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Inflation and Saving through Life Insurance
The Journal of Risk and Insurance
Vol. 36, No. 5 (Dec., 1969), pp. 567-582
Published by: American Risk and Insurance Association
Stable URL: http://www.jstor.org/stable/251163
Page Count: 16
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It has been the contention of the life insurance industry that the eroding effect of inflation on fixed-dollar life insurance benefits has thwarted purchases of savings-type policies. The hypothesis tested in this study is that there was no significant effect of the post-war American inflation on saving through life insurance. The model used to test the hypothesis is a multiple linear regression model. The dependent variables, tested separately, are purchases of ordinary whole life and term insurance, and payments of first year and renewal premiums on individual policies. A price expectation variable is the main explanatory factor in the model. The other explanatory factors, whose effect is held constant, are disposable personal income, and number of marriages, births, and urban households. The time-series data cover the period 1946-1964.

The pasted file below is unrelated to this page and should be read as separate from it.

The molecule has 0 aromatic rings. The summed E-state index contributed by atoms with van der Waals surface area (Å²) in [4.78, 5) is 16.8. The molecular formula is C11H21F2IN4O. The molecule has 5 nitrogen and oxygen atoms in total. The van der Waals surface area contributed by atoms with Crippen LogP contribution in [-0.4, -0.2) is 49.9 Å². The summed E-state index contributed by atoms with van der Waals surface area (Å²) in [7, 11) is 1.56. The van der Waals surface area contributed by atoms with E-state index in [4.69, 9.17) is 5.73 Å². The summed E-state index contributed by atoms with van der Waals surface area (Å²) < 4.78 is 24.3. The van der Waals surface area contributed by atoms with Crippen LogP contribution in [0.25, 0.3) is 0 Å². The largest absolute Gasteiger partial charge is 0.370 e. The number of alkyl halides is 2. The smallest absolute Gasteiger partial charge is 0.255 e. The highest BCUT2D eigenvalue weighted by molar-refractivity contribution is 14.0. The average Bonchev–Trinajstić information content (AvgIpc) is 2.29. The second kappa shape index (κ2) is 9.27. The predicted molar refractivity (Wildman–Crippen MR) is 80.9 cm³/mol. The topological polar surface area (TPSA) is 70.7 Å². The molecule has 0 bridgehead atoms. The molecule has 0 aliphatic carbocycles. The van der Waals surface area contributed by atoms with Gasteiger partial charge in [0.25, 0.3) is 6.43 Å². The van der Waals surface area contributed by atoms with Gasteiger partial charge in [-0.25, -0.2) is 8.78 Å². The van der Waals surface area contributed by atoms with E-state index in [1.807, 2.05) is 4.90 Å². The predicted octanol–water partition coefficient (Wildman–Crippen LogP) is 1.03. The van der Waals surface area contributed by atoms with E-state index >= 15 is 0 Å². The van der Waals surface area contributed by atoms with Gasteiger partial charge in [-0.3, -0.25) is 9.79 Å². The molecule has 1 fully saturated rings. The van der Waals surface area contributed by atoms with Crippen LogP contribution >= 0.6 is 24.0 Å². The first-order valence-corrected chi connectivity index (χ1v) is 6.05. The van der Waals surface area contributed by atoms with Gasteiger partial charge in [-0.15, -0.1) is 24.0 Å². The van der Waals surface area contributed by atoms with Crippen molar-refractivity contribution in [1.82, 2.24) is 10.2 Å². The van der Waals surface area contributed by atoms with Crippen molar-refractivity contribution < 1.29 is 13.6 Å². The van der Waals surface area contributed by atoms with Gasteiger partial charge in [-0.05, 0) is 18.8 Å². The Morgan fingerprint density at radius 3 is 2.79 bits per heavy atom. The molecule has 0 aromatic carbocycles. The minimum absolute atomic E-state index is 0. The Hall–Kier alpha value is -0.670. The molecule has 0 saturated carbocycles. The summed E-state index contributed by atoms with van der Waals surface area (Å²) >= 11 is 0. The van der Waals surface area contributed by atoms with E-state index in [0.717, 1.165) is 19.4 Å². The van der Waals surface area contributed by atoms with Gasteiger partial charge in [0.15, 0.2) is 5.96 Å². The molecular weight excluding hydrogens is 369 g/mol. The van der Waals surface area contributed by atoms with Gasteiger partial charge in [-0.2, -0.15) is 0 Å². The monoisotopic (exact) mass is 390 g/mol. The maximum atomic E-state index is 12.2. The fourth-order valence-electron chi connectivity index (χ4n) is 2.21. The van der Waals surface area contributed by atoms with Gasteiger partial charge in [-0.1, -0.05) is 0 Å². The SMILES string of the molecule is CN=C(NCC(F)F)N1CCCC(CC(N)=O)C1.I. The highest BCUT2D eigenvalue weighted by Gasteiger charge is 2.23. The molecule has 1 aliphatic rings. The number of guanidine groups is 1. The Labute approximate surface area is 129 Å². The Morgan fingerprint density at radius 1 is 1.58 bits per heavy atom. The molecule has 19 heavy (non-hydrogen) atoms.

The Journal of Risk and Insurance © 1969 American Risk and Insurance Association